An Oct. 27 warning by Yale Environmental Health & Safety informing members of the Yale community about Samsung’s recall of the Samsung Galaxy Note 7 device has had little impact on campus, students said.

Samsung recalled the smartphone-tablet in September due to concerns that its lithium-ion battery can overheat and catch fire, according to a press release by the United States Consumer Product Safety Commission. In mid-October, Samsung suspended sales and production of the device.

“EHS often notifies the campus or specific users of product recalls, et cetera, related to safety,” said Peter Reinhardt, the director of Yale Environmental Health & Safety. “In this case, we have not been made aware of any issues involving [the Note 7] at Yale, but we felt it was in the best interest of the wider Yale community to ensure everyone had the information regarding their possible dangers and urge all users of these devices to follow the manufacturer’s recall instructions.”

Students interviewed said they were aware of the recall, but that because they owned Apple iPhones or other Samsung devices, they did not feel that it affected them.

“My mom uses a Samsung Galaxy S7, and I’m a little concerned for her safety,” Christina Huang ’19 said. “In the future, I think I would recommend that she purchase an iPhone instead.”

With production of the Note 7 halted, analysts predict a drop of billions in revenue, as well as damage to the Samsung brand, according to a report by Reuters. However, this did not seem to be the case at Yale.

“Personally, I don’t think it’s affected whether or not I’d buy a Samsung phone,” Klaire Tan ’19 said. “I’ve had a Samsung Galaxy for years and it’s been fine. Companies mess up, but I’m sure because of this incident, they’ll be more on guard for future phones.”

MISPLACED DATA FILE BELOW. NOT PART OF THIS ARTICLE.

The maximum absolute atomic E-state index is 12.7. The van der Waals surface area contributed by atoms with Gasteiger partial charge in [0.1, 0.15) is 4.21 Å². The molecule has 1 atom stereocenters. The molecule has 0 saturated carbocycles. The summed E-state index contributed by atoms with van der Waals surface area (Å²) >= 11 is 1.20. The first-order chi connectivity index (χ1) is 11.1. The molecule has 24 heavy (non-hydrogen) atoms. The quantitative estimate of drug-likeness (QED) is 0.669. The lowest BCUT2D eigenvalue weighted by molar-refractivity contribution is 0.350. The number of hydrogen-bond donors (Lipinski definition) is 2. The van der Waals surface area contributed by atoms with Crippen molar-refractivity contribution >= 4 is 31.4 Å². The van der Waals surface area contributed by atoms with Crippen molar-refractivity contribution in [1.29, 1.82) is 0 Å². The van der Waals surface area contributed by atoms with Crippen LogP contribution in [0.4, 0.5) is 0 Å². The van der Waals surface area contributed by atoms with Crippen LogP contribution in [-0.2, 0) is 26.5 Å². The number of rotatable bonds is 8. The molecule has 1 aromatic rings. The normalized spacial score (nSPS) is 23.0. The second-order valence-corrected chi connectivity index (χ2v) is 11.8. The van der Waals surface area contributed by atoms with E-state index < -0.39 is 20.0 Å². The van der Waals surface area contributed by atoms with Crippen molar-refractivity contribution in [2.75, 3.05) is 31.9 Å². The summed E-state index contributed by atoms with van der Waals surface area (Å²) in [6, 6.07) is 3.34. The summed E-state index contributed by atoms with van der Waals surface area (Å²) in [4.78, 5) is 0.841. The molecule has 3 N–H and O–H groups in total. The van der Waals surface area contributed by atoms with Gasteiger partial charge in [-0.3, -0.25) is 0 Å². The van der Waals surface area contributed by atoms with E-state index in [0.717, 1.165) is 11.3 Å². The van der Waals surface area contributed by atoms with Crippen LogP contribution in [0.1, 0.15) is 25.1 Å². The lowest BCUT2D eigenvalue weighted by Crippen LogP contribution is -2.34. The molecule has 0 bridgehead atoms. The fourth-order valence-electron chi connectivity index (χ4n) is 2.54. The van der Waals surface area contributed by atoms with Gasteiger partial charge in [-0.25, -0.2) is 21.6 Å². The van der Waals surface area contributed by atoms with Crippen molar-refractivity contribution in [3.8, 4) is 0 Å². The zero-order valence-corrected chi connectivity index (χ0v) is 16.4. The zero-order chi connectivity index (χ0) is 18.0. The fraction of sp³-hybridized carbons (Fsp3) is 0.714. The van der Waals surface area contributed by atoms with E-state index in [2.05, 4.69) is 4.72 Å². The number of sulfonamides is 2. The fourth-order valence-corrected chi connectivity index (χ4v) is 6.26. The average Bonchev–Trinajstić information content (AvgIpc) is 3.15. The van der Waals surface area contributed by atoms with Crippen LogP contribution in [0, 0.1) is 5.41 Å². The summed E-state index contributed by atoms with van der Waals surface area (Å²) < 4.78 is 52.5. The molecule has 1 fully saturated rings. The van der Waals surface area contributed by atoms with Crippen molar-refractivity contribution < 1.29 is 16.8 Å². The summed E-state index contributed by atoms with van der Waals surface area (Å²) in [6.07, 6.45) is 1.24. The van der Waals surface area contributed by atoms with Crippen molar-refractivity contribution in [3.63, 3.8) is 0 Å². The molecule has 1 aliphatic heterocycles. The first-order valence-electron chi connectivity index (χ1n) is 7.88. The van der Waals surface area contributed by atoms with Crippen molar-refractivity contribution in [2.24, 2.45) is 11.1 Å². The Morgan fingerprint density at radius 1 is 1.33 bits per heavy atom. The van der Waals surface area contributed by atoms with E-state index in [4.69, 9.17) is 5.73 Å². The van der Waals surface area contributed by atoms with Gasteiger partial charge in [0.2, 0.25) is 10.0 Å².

Jiajun Luo SPH ’17 said that most of his classmates use Apple devices, not Samsung ones. Luo added that while he is not completely familiar with the details of the recall, he noticed that Samsung took action in the United States more rapidly than in China, where Luo is originally from.

According to an Oct. 18 article published in The New York Times, Samsung sparked controversy for recalling the device in the United States and elsewhere before doing so in China.

“The way that they did the recall, is going to lose them a lot of customers,” Anna Roberts ’19 said. “They left a lot of their customers in really bad positions: Some had exchanged the phone once or even twice, and they are still stuck with a phone that doesn’t work, or is a risk, even if it does work. I think if they had recalled it as soon as it had become an issue, they would have avoided this problem. I think a lot of people are just fed up.”

Roberts added that she doesn’t know whether the recall will affect her purchasing in the future, as she typically waits a long time after cell phones are released before purchasing. However, she noted that it does change her opinion of Samsung.

“It doesn’t seem very trustworthy to keep that covered up,” Roberts added.

Samsung received 96 reports of batteries overheating in the United States, with 13 reports of burns and 47 reports of property damage associated with the Note 7.